A Great Read: CNN’s Bob Beckel’s New Book, I Should Be Dead
This past week, CNN hired Bob Beckel, former co-host of Fox News’s “The Five,” as a political commentator to offer a “blue-collar liberal” perspective. On Nov. 3, Beckel’s new memoir I Should Be Dead: My Life Surviving Politics, TV, and Addiction goes on sale.
In June 2015, after Beckel had finished his third stint in rehab, Fox News fired him. Beckel had just finished rehab at the Betty Ford Pain Management Center because of addiction issues surrounding his use of painkillers after back surgery. The first two times were for alcohol.
In I Should Be Dead, Beckel tells of attempting to dodge the Vietnam draft by entering the Peace Corps. While in the Philippines, he not only drank and slept around with as many women as but he also got involved in local politics, a violation of Peace Corps rules. Once when he was at a political rally, a grenade was thrown at him and landed at his feet but didn’t blow up.
After that, Beckel moved to Washington, D.C., where he got involved with national politics — and frequented many bordellos. When he ran congressional campaigns, Beckel says, he did anything and everything to get his candidates elected.
Later, working under Jimmy Carter as Deputy Assistant Secretary of State for Congressional Relations, he writes about how he skirted and even broke many laws in order to get the Panama Canal Treaty ratified.
Beckel refers to himself a “survivor.” Both of his parents were alcoholics, and his father was abusive to his mother and to him. Beckel also fell victim to alcohol and more. He wrote that when he first did cocaine, it was in the White House.
Later, as campaign manager for Walter Mondale’s 1984 race again Ronald Reagan, the heavily drinking Beckel led Mondale to win only one state in the general election.
When his first child was born, Beckel remembers, and while his now ex-wife was in the hospital, he slept with a prostitute.
Among other “highlights” of Beckel’s life was in the early 2000s, when a prostitution ring attempted to extort $50,000 from him. Beckel went to the police and was listed as “Victim X” on all the court documents. Then, in the attempt to arrest the perpetrators, an Alexandria, Va., police officer leaked that Beckel was involved with a prostitute. Beckel writes that even though he never slept with that specific prostitute, the event continues to harm his reputation.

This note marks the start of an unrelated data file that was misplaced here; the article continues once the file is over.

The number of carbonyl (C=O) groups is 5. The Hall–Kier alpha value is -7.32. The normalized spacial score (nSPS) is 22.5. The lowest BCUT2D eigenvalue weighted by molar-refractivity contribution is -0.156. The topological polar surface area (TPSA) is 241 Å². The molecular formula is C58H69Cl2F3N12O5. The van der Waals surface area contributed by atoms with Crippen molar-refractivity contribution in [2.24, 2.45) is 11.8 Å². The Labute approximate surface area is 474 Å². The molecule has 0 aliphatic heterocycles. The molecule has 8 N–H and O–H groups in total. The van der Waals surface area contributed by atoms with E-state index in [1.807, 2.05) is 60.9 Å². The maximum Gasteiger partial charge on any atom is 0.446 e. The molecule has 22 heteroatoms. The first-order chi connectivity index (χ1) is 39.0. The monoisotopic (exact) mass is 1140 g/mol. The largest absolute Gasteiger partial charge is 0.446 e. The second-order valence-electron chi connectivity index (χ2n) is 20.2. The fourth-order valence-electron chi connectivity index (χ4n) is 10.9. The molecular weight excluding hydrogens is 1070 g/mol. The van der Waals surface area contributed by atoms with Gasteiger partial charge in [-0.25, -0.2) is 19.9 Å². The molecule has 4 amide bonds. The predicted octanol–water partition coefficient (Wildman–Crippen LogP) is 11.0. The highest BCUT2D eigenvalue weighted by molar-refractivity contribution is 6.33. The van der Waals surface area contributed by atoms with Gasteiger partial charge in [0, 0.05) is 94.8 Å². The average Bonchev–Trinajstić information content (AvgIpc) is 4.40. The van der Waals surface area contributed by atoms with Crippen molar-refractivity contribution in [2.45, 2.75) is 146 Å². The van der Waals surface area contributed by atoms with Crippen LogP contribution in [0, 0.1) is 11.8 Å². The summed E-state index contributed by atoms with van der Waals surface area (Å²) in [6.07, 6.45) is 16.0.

Another interesting asides that when he was running Alan Blinken’s 2002 campaign to unseat Idaho Senator Larry Craig, through opposition research, he found out Craig was gay, but he had no way to substantiate it. In 2007, Craig was arrested for lewd conduct when he attempted to solicit sex from an undercover male police officer.
Last, Beckel talks about how he became a born-again Christian after his friend and conservative writer Cal Thomas invited him to attend church with him. And Beckel has been sober from alcohol for well over a decade now.
“I Should Be Dead” is not for the faint of heart, the moralizer, or the person who doesn’t want to know anything about the inner workings of the political world. Beckel shines a light on the dark side of politics and human nature, but reveals that there is still hope, and that no one is too far gone.
The book is a great read, perhaps as an engaging psychological study for some, and a must read for fans of “The Five” who would want to get inside the mind of the lone liberal on the show.
Buy I Should Be Dead: My Life Surviving Politics, TV, and Addiction on Amazon.